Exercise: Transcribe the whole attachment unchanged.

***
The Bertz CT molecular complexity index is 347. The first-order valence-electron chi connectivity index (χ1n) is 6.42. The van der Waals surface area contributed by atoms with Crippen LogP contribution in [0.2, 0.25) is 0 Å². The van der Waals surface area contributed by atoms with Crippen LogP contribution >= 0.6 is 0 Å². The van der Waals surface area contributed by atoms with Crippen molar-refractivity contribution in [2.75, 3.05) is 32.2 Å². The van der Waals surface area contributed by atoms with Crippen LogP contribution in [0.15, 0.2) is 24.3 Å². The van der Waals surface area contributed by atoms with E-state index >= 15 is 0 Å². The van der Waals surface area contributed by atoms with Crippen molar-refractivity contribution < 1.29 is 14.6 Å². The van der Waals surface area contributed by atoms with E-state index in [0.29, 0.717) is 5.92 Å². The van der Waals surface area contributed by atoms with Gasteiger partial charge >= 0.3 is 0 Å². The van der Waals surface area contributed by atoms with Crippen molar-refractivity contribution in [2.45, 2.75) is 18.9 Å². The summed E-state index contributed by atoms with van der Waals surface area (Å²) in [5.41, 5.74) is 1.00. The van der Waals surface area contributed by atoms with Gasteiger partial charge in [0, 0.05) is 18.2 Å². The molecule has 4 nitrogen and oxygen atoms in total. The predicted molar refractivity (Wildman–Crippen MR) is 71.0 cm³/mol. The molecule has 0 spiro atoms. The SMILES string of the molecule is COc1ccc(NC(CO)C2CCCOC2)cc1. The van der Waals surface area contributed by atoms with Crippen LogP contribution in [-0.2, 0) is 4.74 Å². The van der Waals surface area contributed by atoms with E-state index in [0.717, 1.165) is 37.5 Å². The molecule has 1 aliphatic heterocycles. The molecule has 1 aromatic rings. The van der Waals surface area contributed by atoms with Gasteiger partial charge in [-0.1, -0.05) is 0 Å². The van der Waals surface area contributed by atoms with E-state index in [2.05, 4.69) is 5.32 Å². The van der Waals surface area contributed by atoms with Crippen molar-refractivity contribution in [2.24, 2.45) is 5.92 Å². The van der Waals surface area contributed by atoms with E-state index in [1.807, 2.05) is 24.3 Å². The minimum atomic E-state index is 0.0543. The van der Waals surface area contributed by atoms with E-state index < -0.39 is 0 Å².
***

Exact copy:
The Bertz CT molecular complexity index is 347. The first-order valence-electron chi connectivity index (χ1n) is 6.42. The van der Waals surface area contributed by atoms with Crippen LogP contribution in [0.2, 0.25) is 0 Å². The van der Waals surface area contributed by atoms with Crippen LogP contribution >= 0.6 is 0 Å². The van der Waals surface area contributed by atoms with Crippen molar-refractivity contribution in [2.75, 3.05) is 32.2 Å². The van der Waals surface area contributed by atoms with Crippen LogP contribution in [0.15, 0.2) is 24.3 Å². The van der Waals surface area contributed by atoms with E-state index >= 15 is 0 Å². The van der Waals surface area contributed by atoms with Crippen molar-refractivity contribution < 1.29 is 14.6 Å². The van der Waals surface area contributed by atoms with E-state index in [0.29, 0.717) is 5.92 Å². The van der Waals surface area contributed by atoms with Gasteiger partial charge >= 0.3 is 0 Å². The van der Waals surface area contributed by atoms with Crippen molar-refractivity contribution in [2.45, 2.75) is 18.9 Å². The summed E-state index contributed by atoms with van der Waals surface area (Å²) in [5.41, 5.74) is 1.00. The van der Waals surface area contributed by atoms with Gasteiger partial charge in [0, 0.05) is 18.2 Å². The molecule has 4 nitrogen and oxygen atoms in total. The predicted molar refractivity (Wildman–Crippen MR) is 71.0 cm³/mol. The molecule has 0 spiro atoms. The SMILES string of the molecule is COc1ccc(NC(CO)C2CCCOC2)cc1. The van der Waals surface area contributed by atoms with Crippen LogP contribution in [-0.2, 0) is 4.74 Å². The van der Waals surface area contributed by atoms with E-state index in [0.717, 1.165) is 37.5 Å². The molecule has 1 aliphatic heterocycles. The molecule has 1 aromatic rings. The van der Waals surface area contributed by atoms with Gasteiger partial charge in [-0.1, -0.05) is 0 Å². The van der Waals surface area contributed by atoms with E-state index in [2.05, 4.69) is 5.32 Å². The van der Waals surface area contributed by atoms with Crippen molar-refractivity contribution in [2.24, 2.45) is 5.92 Å². The van der Waals surface area contributed by atoms with E-state index in [1.807, 2.05) is 24.3 Å². The minimum atomic E-state index is 0.0543. The van der Waals surface area contributed by atoms with E-state index < -0.39 is 0 Å².